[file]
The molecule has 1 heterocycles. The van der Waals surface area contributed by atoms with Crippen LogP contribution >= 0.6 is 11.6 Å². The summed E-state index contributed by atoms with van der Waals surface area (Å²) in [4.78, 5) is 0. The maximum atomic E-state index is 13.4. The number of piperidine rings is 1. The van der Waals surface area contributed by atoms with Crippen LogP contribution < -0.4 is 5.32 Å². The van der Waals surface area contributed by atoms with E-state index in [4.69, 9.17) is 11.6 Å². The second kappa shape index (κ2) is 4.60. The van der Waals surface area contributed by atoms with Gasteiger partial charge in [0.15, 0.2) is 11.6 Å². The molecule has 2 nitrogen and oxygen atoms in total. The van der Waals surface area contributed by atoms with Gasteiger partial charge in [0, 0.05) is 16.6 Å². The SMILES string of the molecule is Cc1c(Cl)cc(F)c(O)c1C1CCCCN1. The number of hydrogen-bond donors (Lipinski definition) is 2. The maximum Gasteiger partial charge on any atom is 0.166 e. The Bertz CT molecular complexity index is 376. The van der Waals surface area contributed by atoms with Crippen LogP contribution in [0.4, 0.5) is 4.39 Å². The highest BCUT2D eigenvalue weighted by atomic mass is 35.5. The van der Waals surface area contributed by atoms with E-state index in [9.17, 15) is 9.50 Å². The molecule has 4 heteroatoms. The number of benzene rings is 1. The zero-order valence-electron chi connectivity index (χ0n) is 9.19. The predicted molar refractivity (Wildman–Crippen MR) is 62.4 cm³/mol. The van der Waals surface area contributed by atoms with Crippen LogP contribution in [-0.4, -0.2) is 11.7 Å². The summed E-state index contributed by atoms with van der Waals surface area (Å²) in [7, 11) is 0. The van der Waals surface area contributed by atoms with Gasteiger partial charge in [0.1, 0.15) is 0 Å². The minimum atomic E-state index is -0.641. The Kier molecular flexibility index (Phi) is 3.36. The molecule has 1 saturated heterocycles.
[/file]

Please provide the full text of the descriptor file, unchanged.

The molecule has 1 heterocycles. The van der Waals surface area contributed by atoms with Crippen LogP contribution >= 0.6 is 11.6 Å². The summed E-state index contributed by atoms with van der Waals surface area (Å²) in [4.78, 5) is 0. The maximum atomic E-state index is 13.4. The number of piperidine rings is 1. The van der Waals surface area contributed by atoms with Crippen LogP contribution < -0.4 is 5.32 Å². The van der Waals surface area contributed by atoms with E-state index in [4.69, 9.17) is 11.6 Å². The second kappa shape index (κ2) is 4.60. The van der Waals surface area contributed by atoms with Gasteiger partial charge in [0.15, 0.2) is 11.6 Å². The molecule has 2 nitrogen and oxygen atoms in total. The van der Waals surface area contributed by atoms with Gasteiger partial charge in [0, 0.05) is 16.6 Å². The SMILES string of the molecule is Cc1c(Cl)cc(F)c(O)c1C1CCCCN1. The number of hydrogen-bond donors (Lipinski definition) is 2. The maximum Gasteiger partial charge on any atom is 0.166 e. The Bertz CT molecular complexity index is 376. The van der Waals surface area contributed by atoms with Crippen LogP contribution in [0.4, 0.5) is 4.39 Å². The highest BCUT2D eigenvalue weighted by atomic mass is 35.5. The van der Waals surface area contributed by atoms with E-state index in [9.17, 15) is 9.50 Å². The molecule has 4 heteroatoms. The number of benzene rings is 1. The zero-order valence-electron chi connectivity index (χ0n) is 9.19. The predicted molar refractivity (Wildman–Crippen MR) is 62.4 cm³/mol. The van der Waals surface area contributed by atoms with Crippen LogP contribution in [-0.4, -0.2) is 11.7 Å². The summed E-state index contributed by atoms with van der Waals surface area (Å²) in [7, 11) is 0. The van der Waals surface area contributed by atoms with Gasteiger partial charge in [0.1, 0.15) is 0 Å². The minimum atomic E-state index is -0.641. The Kier molecular flexibility index (Phi) is 3.36. The molecule has 1 saturated heterocycles.